Winter-flowering camellias (sazanka in Japanese) are another source of sustenance for bulbuls, which plunge their beaks deep into the red blooms to feast from their deep reservoirs of sugary nectar. As they come up for air from between the petals, their faces are finely dusted with yellow pollen in a clear example of evolutionary symbiosis.

That’s because these nectarivores are not just daylight robbers; the rich aviation fuel they take from the plant is actually a reward for performing a fertilization service, carrying their face-dusting of pollen to their next flowery feast — like a lipstick kiss transferred between lovers.

Although bulbuls may not always be beloved by farmers, as their feeding frenzies sometimes inflict damage on orchard and field crops, they are true friends of the forest — and may be crucial in its survival during times of climatic change.

That’s because many birds help plants by dispersing their seeds through droppings — a “service” fostered by plants that offer them attractive fruit, or nectar-bearing flowers, in return for their own reproductive reward. Plants, after all are immobile, so who better to enlist as delivery workers than the highly mobile birds?

Meanwhile, every rich package of fruit contains seeds. The avian factors that affect how effective a bird species is as a dispersal agent include how far they move, and in which seasons, and how wide is their gape.

Small birds, with small bills, such as the Japanese White-eye, can only open their mouths sufficiently to swallow small fruits; faced with larger fruits they will likely just peck at the flesh and so do nothing of use in return for the plant. Larger birds, with larger bills and gapes, such as the Brown-eared Bulbul, can open their bills wide and swallow a greater range of large, medium and small fruits.

Once swallowed, the fleshy fruit provides energy, while the seeds they contain are carried in the bird’s gut until they are evacuated in their droppings or coughed up if they are particularly large.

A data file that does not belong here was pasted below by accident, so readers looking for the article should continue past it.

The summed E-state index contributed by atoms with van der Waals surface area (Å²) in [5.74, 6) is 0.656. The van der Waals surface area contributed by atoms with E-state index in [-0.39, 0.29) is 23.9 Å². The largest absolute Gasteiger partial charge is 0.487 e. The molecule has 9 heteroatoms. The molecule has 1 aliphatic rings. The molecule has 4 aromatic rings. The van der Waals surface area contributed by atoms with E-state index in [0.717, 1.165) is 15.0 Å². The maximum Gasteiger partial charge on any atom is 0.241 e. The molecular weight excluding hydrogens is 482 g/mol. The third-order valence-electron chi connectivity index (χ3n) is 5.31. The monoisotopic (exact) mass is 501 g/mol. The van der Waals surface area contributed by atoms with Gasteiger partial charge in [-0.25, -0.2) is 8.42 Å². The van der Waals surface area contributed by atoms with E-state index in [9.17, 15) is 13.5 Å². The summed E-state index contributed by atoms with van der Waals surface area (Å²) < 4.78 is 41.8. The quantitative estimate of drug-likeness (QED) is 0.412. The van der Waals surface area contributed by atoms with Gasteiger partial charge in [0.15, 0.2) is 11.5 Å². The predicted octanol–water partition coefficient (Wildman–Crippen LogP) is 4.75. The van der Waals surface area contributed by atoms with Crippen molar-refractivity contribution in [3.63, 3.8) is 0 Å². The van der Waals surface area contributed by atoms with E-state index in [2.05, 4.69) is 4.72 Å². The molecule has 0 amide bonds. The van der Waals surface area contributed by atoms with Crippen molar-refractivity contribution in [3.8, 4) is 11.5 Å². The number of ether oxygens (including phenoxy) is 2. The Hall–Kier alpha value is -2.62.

Short-distance migrants such as bulbuls, which hop from island to island, serve to spread plant seeds through the forest, so aiding the reproductive dispersal of a wide range of shrubs.

In temperate regions of Europe, North America and Japan, researchers have found that one characteristic event is the correspondence between certain plants’ fruiting periods and seasonal variations in the abundance of dispersal agents — in particular, birds.

Hence, in cool temperate forests many plants with fleshy fruit produce it just as large numbers of frugivorous birds migrate south. Conversely, in southern warm temperate forests, fruiting periods occur in late autumn and winter, coinciding with the arrival of large populations of frugivorous birds for the winter.

Research in central Honshu has shown that the numbers of fleshy fruits fluctuate during the summer, but increase rapidly during early September before peaking in late October and mid-November. After that, the number of species producing fruit declines from late November onward, and remains low during winter.

The significant time correlation between numbers of fruiting plant species and numbers of frugivorous birds comes as no surprise — and a crucial frugivorous species is the somewhat demonstrative Brown-eared Bulbul.

Give a thought then, when next you are awoken in the wee small hours at the first hint of dawn, that the very vocal bulbul is actually a “good thing” with clear bragging rights when it comes to being an important seed-dispersal agent. Indeed, one study found that bulbuls were able to consume fruits from 53 wild woody plant species, from 24 different families of plants.

Moreover, as their island-hopping also allows them to disperse seeds from fruits in one patch of habitat to the next, at times of rapid climate variations they may become the salvation of forest plants unable to disperse and keep up with change in any other way.

Mark Brazil has written “Wild Watch” for more than 30 years. He also organizes and leads wildlife, birding and photographic excursions around Japan. His latest book, “The Nature of Japan: From Dancing Cranes to Flying Fish,” is available from www.japannatureguides.com or from the Junkudo Ikebukuro bookshop in Tokyo.